The race was started by Ferrari F1, and twice World Champion Driver, Fernando Alonso, who waved the massive French Tricolore flag at 15.00 on a bright and sunny Saturday afternoon to get proceedings underway. As expected, the battle between Audi, Porsche and Toyota was intense, with a spectacle more like a sprint race than an endurance race, the Porsches being particularly spectacular through the Ford Chicane, lifting the front wheel high in the air over the kerb, before pounding up the start-finish straight. In the other classes battles were equally intense for position, whilst at around the half hour mark the first retirement was posted, this being the # 0 Nissan ZEOD RC, alternative technology car of Ordonez / Riep / Motoyama, which had transmission problems that couldn’t be resolved after completing only 5 laps. Another early retirement was the # 37 SMP Racing Oreca 03R-Nissan of Ladygin / Minassian / Mediani, which stopped with an oil leak after only 9 laps.

The previously mentioned rainstorms, eliminated the # 3 Audi and the # 81 Ferrari, and seriously delayed the # 8 Toyota, whilst there were plenty of others who suffered from spins and some tyre wall and barrier contact, but managed to keep going. The pole sitting # 7 Toyota maintained the lead through the storms, and through the first 14 hours of the race the lead swapped between this car and the # 20 Porsche, before an Audi headed the leader border, this being the # 2 car, which took the lead a fraction before 5.00am on Sunday morning. It was briefly headed by the sister # 1 car, but then that suffered a turbo failure, demoting it to 2nd place, while the pair of Porsches fell by the wayside, the # 14 car eventually making a final lap at the end to be classified, and the # 7 Toyota was eliminated by a fire just after 5.30am on Sunday morning, leaving the recovering # 8 Toyota to continue its eventual recovery to 3rd place overall. It was 5 laps down on the winning # 2 Audi of Fassler / Lotterer / Treluyer, which was the trios 3rd Le Mans 24 Hour Race victory and 4th podium finish, and at the same time bringing Audis total to 13 wins, the last five being consecutive. Although Tom Kristensen was unlucky not to get his 10th Le Mans win, he finished 2nd with Luca Di Grassi and Marc Gene, and increased his podium finish tally to 14.

The LMP2 class was led initially by the # 38 Jota Sport entered Zytek Z11 SN-Nissan of Dolan / Tincknell / Turvey, which made a great start and led for the first 6 laps, but managed to keep out of trouble, and although it didn’t retake the lead until the closing stages, it was there to pick up the pieces when those around failed. That is not denigrate a great class win, as it was a great performance from the whole team, and getting to the end of a 24 hour race is an achievement in itself, and what is heartbreak for some brings joy to others. 2nd in class was the pole sitting # 46 Thiriet by TDS Racing Ligier JS P2 of Thiriet / Badet / Gommandy, which like the class winner only led the class for a relatively few laps, in the latter stages. The final podium spot went to a car that had led the class at various stages through the race, the # 36 Signatech Alpine A450b-Nissan of Chatin / Panciatici / Webb.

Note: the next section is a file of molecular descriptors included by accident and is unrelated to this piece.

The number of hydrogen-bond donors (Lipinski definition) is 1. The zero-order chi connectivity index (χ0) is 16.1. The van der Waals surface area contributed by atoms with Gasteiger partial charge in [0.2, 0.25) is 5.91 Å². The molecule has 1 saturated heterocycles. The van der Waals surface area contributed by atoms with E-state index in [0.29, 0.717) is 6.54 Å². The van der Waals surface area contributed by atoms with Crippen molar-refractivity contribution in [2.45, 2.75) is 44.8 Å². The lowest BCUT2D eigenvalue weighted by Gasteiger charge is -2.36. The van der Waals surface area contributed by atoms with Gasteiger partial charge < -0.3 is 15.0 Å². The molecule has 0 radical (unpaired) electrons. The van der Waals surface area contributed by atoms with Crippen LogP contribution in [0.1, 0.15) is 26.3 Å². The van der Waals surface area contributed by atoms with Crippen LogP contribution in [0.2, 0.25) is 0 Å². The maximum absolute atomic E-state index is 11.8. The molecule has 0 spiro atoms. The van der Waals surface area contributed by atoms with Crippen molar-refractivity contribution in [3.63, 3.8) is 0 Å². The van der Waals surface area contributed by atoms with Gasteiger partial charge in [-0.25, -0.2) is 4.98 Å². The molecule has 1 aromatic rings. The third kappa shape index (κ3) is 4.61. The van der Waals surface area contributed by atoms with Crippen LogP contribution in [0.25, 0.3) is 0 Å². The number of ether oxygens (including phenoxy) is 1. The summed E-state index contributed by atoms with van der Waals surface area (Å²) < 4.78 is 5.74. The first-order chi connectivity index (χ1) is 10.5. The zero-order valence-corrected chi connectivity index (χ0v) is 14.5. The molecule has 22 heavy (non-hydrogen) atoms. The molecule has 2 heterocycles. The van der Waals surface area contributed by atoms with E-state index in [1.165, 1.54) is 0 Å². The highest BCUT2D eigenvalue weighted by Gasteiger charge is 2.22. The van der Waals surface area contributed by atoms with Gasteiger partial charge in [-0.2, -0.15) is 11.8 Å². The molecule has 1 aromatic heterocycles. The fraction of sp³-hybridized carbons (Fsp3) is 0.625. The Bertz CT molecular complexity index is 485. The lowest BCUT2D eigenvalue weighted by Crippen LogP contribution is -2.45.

In the LMGTE Pro class, the # 51 AF Corse Ferrari of Bruni / Fisichella / Vilander had what one might describe as a dream weekend, although the team had plenty to occupy them with their other cars. After claiming class pole position, they led the opening stages, and proved to be competitive throughout the race with a trouble free run. This class saw the most lead changes, with a total of 24, between the # 51 Ferrari, the # 73 and 74 Corvette2, the # 91 and 92 Porsches and the # 97 Aston Martin, but at the end of the race it was the # 51 Ferrari that was in the lead, and was also the car that had led most laps during the race. The # 73 Corvette of Magnussen / Garcia / Taylor took the runner-up spot a lap down, and the # 92 Porsche of Holzer / Makowiecki / Lietz, made it three different makes on the podium, as in the LMP2 class.

The LMGTE Am class witnessed Aston Martin’s first Am class victory, when the # 95 car of Poulsen / Heinemeier-Hansson / Thim took a 2 lap victory from the # 88 Proton Competition Porsche driven by Ried / Bachler / Al Qubaisi. AF Corse took their 2nd podium spot of the weekend, when their # 88 Ferrari 458 GT2 driven by Perez Companc / Cioci / Venturi finished 3rd.
The battle of the giants, i.e. Audi, Porsche and Toyota, drew vast crowds, the official figure was 263,300, and this showed in what was the only real down side to the weekend - the horrendous traffic jams! I have been to Le Mans I don’t know how many times, but I have never experienced the virtual gridlock that was prevalent from around lunchtime on Sunday until well after the end of the race - gripe over!

Keith Bluemel

06 / 2014.